That fateful night, Thanasis drove the IC62 passenger train from Athens up to Larisa, one station before the disaster. There, he changed shifts with his colleagues, who had to drive the IC62 to Thessaloniki. Approximately one hour later, they died from the collision. Thanasis learned about the accident on his way back to Athens.

“Shortly before we reached Thiva, we learned that something had happened because they called us from the Rentis train depot to ask if we were OK. At first, we did not give it much thought because we were told it was a derailment and derailments happen a lot. Afterwards, we learned that it was a head-on collision and that there were deaths. Shortly before we arrived in Athens, we began to see the first photos and videos [from the place of the accident],”he said.

According to the inquiry report, the absence of the European Train Control System (ETCS) played a central role in the disaster. ETCS is being used by the majority of European countries and it would have automatically stopped both trains after they entered a collision course. ETCS was installed gradually on Greek train engines from 2007 to 2018, but in order for it to be operational, the railway signals on the lines need to work.

However, copper thieves have been stealing cables from the railway lines for years. The theft and selling of copper are predominately dominated by criminal gangs called the “copper mafia”, but in some instances OSE employees have also been implicated. In 2017, a high-ranking OSE director and seven other employees were arrested after they were found to have taken tens of thousands of euros in bribes from these gangs. Due to its limited budget, OSE does not replace the stolen and damaged cables; as a result, the signaling system that is essential for the operation of ETCS is constantly out of order. The lack of signaling has resulted in the Greek railway relying on an obsolete system of station masters. This leaves no margin for human error, especially when all the traffic takes place on a single line, as was the case on the night of the Tempi disaster.

Another railway driver, who spoke on the condition of anonymity due to fear of reprisals, described how vulnerable the Greek railway system really is to criminal organizations taking advantage of it.

“There are extensive copper wire thefts. Even a few days after the accident, wires for the signaling system were installed in Katerini; they were stolen the same night, a few hours after installation. There is a serious problem. The system started to gradually get out of order,” he said. The driver also spoke of human smuggling rings active on the railway.   

During the last few years, the Greek railway system has become one of the main means of transport used by migrants and refugees attempting to reach Western Europe. This has attracted human smugglers, creating a dangerous environment for workers and migrants. In August 2022, three migrants were killed in their sleep near Drama after they got hit by a train.

“There is a trafficking problem within the organization (OSE), migrants have inside information such as the train and route numbers, they know each train’s destination and they are prepared. People have come into the cab and offered me 2.000 euros to hide them inside. Obviously I refused because I would be arrested.” stated the driver.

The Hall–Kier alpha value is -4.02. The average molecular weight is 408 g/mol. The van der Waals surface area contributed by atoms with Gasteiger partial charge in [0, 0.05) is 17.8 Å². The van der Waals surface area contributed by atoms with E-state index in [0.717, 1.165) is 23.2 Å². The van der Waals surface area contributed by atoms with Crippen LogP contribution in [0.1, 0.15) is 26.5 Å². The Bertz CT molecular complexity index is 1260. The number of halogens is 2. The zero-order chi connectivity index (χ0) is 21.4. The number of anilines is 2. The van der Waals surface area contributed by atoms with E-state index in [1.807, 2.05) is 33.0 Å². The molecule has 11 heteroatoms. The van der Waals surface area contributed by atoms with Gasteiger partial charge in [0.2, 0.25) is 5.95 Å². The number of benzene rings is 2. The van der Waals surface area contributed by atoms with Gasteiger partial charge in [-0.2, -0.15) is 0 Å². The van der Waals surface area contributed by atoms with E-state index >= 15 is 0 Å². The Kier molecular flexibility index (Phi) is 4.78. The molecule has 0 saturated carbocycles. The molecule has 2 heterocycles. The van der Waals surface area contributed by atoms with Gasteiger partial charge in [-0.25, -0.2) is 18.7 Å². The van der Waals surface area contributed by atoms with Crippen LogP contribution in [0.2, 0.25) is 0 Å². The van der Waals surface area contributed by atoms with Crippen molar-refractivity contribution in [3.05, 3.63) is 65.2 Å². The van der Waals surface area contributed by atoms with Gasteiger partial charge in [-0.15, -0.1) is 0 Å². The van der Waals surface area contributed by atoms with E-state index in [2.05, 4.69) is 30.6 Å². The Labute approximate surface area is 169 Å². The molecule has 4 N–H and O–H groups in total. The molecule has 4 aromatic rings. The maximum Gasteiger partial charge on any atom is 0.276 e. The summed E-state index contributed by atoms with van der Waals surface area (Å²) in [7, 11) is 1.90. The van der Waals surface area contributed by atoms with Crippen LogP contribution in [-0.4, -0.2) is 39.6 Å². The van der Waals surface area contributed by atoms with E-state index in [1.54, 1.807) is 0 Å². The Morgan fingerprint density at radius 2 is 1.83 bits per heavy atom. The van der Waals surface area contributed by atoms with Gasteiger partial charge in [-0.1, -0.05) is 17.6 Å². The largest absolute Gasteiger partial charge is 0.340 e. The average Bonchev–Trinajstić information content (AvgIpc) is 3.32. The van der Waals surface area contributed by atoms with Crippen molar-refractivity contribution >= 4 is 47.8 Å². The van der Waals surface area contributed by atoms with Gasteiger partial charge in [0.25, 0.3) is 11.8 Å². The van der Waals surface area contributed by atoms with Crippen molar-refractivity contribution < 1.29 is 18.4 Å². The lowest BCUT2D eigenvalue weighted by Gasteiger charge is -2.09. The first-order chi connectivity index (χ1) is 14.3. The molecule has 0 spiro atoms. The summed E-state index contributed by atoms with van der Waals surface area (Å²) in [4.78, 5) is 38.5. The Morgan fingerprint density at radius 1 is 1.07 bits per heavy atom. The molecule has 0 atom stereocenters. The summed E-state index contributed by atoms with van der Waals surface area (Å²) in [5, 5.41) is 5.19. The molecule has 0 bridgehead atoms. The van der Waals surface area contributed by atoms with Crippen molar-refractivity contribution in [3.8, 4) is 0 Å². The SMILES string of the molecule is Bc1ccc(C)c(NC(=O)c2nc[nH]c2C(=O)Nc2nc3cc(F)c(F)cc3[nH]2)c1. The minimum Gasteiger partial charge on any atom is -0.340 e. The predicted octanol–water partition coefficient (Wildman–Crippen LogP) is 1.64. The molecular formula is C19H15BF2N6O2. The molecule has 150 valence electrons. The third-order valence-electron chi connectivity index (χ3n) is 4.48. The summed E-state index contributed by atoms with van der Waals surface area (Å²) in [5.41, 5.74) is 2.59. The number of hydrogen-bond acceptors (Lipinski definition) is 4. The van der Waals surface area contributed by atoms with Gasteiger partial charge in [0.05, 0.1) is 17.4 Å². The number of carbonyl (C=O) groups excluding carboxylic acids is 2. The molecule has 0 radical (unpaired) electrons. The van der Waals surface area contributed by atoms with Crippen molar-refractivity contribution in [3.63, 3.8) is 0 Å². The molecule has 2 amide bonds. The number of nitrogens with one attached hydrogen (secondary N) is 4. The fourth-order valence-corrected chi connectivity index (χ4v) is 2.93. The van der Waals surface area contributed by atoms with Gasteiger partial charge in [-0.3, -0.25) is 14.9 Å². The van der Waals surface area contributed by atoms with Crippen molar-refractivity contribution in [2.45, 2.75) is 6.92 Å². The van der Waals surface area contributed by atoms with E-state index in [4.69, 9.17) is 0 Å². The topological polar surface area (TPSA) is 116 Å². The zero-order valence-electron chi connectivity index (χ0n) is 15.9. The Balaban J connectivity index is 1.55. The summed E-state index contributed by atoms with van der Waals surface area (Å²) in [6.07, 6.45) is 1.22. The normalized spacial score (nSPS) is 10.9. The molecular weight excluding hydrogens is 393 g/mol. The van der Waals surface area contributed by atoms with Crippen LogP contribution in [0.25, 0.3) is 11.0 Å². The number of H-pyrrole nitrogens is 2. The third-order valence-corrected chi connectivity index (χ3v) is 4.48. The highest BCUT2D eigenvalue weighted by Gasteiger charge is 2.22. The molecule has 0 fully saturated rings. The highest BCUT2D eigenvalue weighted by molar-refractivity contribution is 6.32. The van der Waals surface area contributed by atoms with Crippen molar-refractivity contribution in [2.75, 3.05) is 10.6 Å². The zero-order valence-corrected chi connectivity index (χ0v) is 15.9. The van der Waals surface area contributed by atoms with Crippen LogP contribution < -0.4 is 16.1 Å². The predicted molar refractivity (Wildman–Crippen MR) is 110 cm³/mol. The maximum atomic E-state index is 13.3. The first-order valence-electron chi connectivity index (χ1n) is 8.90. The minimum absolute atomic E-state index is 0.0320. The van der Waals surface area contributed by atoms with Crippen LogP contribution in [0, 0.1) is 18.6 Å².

“Migrants sometimes hide even beneath the trains, when we find out, we immediately stop the train and call OSE, but they often tell us “What do you want us to do?”. Even the police do not come. If it arrives, it is usually just one run-down police cruiser with one police officer inside. Sometimes a train may have 90–100 people (migrants) on it,” he added.

Although copper theft and human smuggling are significant issues, the primary factor responsible for the decline of Greek railway is the severe budget cuts that have been implemented on OSE since 2010 as part of wider austerity policies. As a result, OSE gradually became underfunded and understaffed. It is telling that OSE went from employing around 6.000 people in 2010 to less than 1.000 people in 2021. This has led to many stations being left unmanned, while OSE employees sometimes have to work long hours, which makes them more prone to mistakes. Furthermore, the lack of funds means that damaged equipment and infrastructure cannot be easily repaired or replaced.

To make matters worse, the political clientelism that has plagued the Greek public sector for decades has also been present in OSE, with inexperienced individuals being given important positions within the organization simply because of their political ties. According to several reports in the Greek press, the station master charged with causing the Tempi tragedy was a political appointee of the ruling New Democracy party. He had been given the job in 2022 after a few months of training, despite being 60 years old and lacking prior experience.

Moreover, OSE seems to be afflicted by a culture of silence. Every OSE employee we tried to contact refused to talk, with some of them implying their upper-ups had forbidden them to speak publicly. A couple of weeks after the accident, this culture became evident during the visit of the ex-deputy minister of transportation, Michalis Papadopoulos, to the Larisa station. Papadopoulos, while addressing the press, made some inaccurate remarks regarding the station’s control board. When a station master stepped in and corrected the deputy minister, making him visibly uncomfortable, a high-ranking OSE director intervened, tapped the station master on the shoulder and coldly told him, “End it.” The station master complied and stopped talking at once.